If you’re a New Yorker who likes to nerd out about maps, urbanism, and data visualization, a new app called Tunnel Vision will be like poetry to your eyes. But even if you’re not into any of those things, it might make dismal waits on subway platforms a little more fun.
Nieman Journalism highlights OpenStreetMap, one of the six Knight News Challenge: Data winners that were announced at ONA12. With so much energy being put into mapping by technology giants lately, we’re interested to see how this open source mapping project fares now that it’s received $575,000 from the Knight Foundation.
“Like Wikipedia, OpenStreetMap is a map that anyone can edit. The data comes from volunteers who use GPS devices or just local knowledge to map their environments. If you want to fix a mistake, just hit the ubiquitous “Edit” button.”
Nieman Lab has ongoing coverage of the Knight News Challenge winners that we highly recommend you check out.
- Visualization of internet distribution;
- The pinpointed distribution of the unemployed;
- Domino’s Pizza’s raw ingredients’ delivery routes in the Northeast;
- U.S. electricity network routes;
- Traced paths of deceased bodies being transported to their hometowns;
- U.S. imports and exports of beef;
- All the people in America’s towns and cities.
Full episodes of the series can currently be viewed online for U.S. residents only.
That internet distribution map!
Creating data stories? Lucas Timmons, data journalist at the Edmonton Journal, explains how to add more with Google Fusion Tables. Did you know you can add hundreds of different kinds of map icons? A step-by-step tutorial: Expanding the map markers in Google Fusion Tables - Online News Association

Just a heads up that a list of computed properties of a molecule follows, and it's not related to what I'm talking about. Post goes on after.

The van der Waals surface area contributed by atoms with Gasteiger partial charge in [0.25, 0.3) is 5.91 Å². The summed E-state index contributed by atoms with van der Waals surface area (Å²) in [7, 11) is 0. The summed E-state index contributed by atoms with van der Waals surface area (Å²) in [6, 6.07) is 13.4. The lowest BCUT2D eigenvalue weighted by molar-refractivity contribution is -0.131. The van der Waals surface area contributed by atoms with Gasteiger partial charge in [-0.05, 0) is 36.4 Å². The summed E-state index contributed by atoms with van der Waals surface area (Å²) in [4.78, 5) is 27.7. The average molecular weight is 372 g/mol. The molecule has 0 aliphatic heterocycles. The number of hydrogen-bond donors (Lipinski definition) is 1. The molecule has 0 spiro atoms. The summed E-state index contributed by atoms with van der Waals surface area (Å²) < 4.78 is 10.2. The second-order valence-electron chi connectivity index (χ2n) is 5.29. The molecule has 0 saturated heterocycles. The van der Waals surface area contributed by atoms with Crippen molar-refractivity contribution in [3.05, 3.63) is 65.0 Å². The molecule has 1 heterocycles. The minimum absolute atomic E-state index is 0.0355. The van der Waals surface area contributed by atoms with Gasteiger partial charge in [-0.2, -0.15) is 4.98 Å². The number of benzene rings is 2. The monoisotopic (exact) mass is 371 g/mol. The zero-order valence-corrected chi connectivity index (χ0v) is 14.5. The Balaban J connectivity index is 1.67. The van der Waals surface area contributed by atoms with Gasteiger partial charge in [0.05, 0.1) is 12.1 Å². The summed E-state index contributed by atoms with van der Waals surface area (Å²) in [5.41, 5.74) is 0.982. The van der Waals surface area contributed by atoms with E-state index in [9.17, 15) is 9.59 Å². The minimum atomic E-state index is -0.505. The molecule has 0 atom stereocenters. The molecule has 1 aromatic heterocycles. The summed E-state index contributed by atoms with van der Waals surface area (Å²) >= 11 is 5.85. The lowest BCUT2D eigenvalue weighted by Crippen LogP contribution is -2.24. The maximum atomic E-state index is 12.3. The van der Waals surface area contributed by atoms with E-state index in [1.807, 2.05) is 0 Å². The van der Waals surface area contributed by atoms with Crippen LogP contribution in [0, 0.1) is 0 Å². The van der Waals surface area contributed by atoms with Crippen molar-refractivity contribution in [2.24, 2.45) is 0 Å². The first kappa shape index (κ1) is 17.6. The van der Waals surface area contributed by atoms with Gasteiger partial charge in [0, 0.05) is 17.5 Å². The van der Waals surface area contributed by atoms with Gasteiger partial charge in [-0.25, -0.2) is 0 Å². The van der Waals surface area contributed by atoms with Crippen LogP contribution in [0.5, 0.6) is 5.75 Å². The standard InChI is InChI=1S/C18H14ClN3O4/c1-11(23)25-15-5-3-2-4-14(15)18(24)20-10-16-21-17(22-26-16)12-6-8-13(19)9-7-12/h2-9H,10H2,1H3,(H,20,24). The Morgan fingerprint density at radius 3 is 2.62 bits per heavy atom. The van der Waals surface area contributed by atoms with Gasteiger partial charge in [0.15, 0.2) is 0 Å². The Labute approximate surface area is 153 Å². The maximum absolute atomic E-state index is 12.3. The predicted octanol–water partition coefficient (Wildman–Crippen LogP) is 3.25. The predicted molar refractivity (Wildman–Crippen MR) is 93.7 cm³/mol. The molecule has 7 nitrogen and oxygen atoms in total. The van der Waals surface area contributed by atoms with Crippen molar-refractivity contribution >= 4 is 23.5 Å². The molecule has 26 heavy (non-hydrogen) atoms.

It can be hard to find old maps on the internet, but Old Maps Online, a new project from The Great Britain Historical GIS Project and Klokan Technologies GmbH, Switzerland, is working to change that.
"You can browse and search old maps via the map interface by panning and zooming, along with a search bar and a slider for time. Search results then update in the right sidebar, which provides thumbnails and links to the full-size maps."
via Flowing Data
Lucas Timmons, 2011 MJ Bear Fellow, uses data to visualize a year in which homicides reached an all time high. Take a look at the tools his team used to make the interactive package.
From Flowing Data:
"Eric Fischer maps language communities on Twitter using Chrome’s open-source language detector. Each color, chosen to make differences more visibly obvious, represents a language. English is represented in dark gray, which is used just about everywhere, so it doesn’t obscure everything else…
There’s also a world version, but Europe is where all the action’s at.”